In a recent article, distinguished sportscaster Bob Costas detailed the awe he experienced when as a youngster, his father took him to his first Major League Baseball game at Yankee Stadium. The stadium’s meticulously manicured green grass was a sight he has never forgotten and instantly drew him to the game.
While Bowman Field is not Yankee Stadium, the country’s second-oldest ballpark and longtime west end treasure today provides the same lure for any youngster attending their first baseball game. Despite its age and league affiliation status, the green grass of Bowman is as good or better than any stadium can provide.
On a hot June afternoon, the man responsible for keeping Bowman Field pristine, Cameron Richardson, native of Dillsburg, PA, and graduate of Shippensburg University, paused from his hard-working schedule to share the pride in the work he does.
“Coming out of college, I always knew I wanted to work in sports. I got a sales internship with an independent baseball team in York. I quit on the second day because I realized I didn’t want to sit behind a desk.
“From there, I got into landscaping doing sports fields for the Northern York School District. I really enjoyed that, and over the next few years, I worked in several states in various landscaping positions. I’ve been in Williamsport the past five years taking care of Bowman Field.”
Richardson is employed by BrightView Landscapes, the official fields consultant for Major League Baseball. As such, BrightView is involved with any event MLB has outside a Major League stadium, whether it is domestic or international, in readying the playing surface. Such events as the Field of Dreams game, the World Baseball Classic, and our own MLB/Little League Classic are included in those assignments.
“BrightView began work at Bowman Field in 2016/2017 when the playing surface was rebuilt for the Little League Classic. That initial work was led by Isaiah Lienau, and I came on in 2019. We worked together for a while until he moved on to Dyersville, Iowa, to build the Field of Dreams field.”
Richardson describes his responsibilities as “endless.”
“Anything on the field we take care of. I have three others helping me from May through Labor Day, and then I am here by myself from September through April. I am here year-round. The field usually closes up around Thanksgiving. After about six weeks, I get a little restless and sometimes will take on assignments at another of our fields in warmer climates. Then it is back to Williamsport to start the process anew.”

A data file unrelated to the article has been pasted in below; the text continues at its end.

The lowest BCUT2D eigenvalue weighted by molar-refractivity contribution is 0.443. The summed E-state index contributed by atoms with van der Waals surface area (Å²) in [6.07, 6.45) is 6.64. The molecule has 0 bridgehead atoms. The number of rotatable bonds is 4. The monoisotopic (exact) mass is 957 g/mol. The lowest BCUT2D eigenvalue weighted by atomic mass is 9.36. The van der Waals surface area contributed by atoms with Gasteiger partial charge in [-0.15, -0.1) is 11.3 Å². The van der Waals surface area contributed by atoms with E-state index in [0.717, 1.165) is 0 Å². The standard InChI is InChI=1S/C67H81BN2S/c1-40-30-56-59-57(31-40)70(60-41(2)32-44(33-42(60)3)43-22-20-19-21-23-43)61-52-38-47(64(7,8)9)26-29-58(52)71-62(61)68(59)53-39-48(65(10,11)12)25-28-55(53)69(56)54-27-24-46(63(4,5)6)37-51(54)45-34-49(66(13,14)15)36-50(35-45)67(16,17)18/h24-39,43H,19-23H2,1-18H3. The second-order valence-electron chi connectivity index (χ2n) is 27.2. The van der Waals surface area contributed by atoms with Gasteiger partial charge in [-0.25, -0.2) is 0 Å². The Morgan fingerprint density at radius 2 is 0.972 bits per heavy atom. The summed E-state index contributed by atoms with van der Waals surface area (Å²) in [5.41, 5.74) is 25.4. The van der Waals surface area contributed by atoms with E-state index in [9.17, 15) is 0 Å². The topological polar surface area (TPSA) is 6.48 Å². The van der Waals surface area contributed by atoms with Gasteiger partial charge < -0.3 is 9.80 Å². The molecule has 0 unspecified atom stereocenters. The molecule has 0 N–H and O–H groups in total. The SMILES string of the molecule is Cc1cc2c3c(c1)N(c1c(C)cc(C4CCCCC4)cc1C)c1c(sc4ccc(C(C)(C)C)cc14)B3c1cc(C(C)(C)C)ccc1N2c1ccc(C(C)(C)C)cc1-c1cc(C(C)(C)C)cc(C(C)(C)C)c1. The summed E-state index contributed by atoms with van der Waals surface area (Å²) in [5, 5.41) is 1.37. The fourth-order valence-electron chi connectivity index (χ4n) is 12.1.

It is anything but a nine-to-five job for Richardson and his crew.
“On a game day, work begins at 8:00 a.m. We begin by mowing the outfield in two directions [which produces a pattern look], which takes about three hours. We mow the infield and the bullpens by hand. The biggest thing we face is to make sure there is enough moisture in the dirt surfaces of the basepaths, mound, and plate. The watering process is done four or five times a day, depending on the weather conditions. Then we make sure the warning track is smoothed out and watered.
“Around 2:00 p.m., we start setting things up for batting practice. This includes setting up screens and placing turf protectors for the grass. After batting practice concludes [around 5:30], we have the field for thirty minutes to smooth the infield, water, and line the field and make everything game ready. Throughout the game, we have various tasks that include dragging the field after the third and sixth innings.
“After the game, we have an hour to an hour-and-a-half of work patching the mound and plate and getting things ready for the next day. Game days are long ones, and it is usually about 11:00 p.m. until we get to go home.”
Asked about how Bowman Field may compare to other MLB Draft League facilities, Richardson gave the local venue high marks.
“The only other Draft League stadium I’ve seen is State College. The groundskeeper for the Spikes admits our field is much better. Their field is eighteen years old, so it has some longevity to it. Our field was rebuilt in 2017, so it is still relatively young, and luckily for us, we have all the equipment we need to maintain it. All the visiting teams that come in here give us very positive feedback on the condition of the field.
“A lot of people may think all groundskeepers do is run sprinklers and mow grass. There is so much more that goes into it. We continually look at leaf tissue, checking for disease, fertilize all the time to make sure it is growing and thriving, hand watering hot spots, and working the clay areas of the pitcher’s mound and batter’s box. The biggest misconception the public may have is a lack of understanding of the amount of work that goes into it.
“The best part about what I do is the instant gratification of doing your job and then two hours later look back and see the results of what you did and see how beautiful you can make something. The long hours are a downside, but the end results make it all worthwhile.”
Should there be any 97-year-old ladies out there desiring to play the dating game, give Cameron Richardson a call? Judging from what he is doing for Bowman Field, he can make you look very good!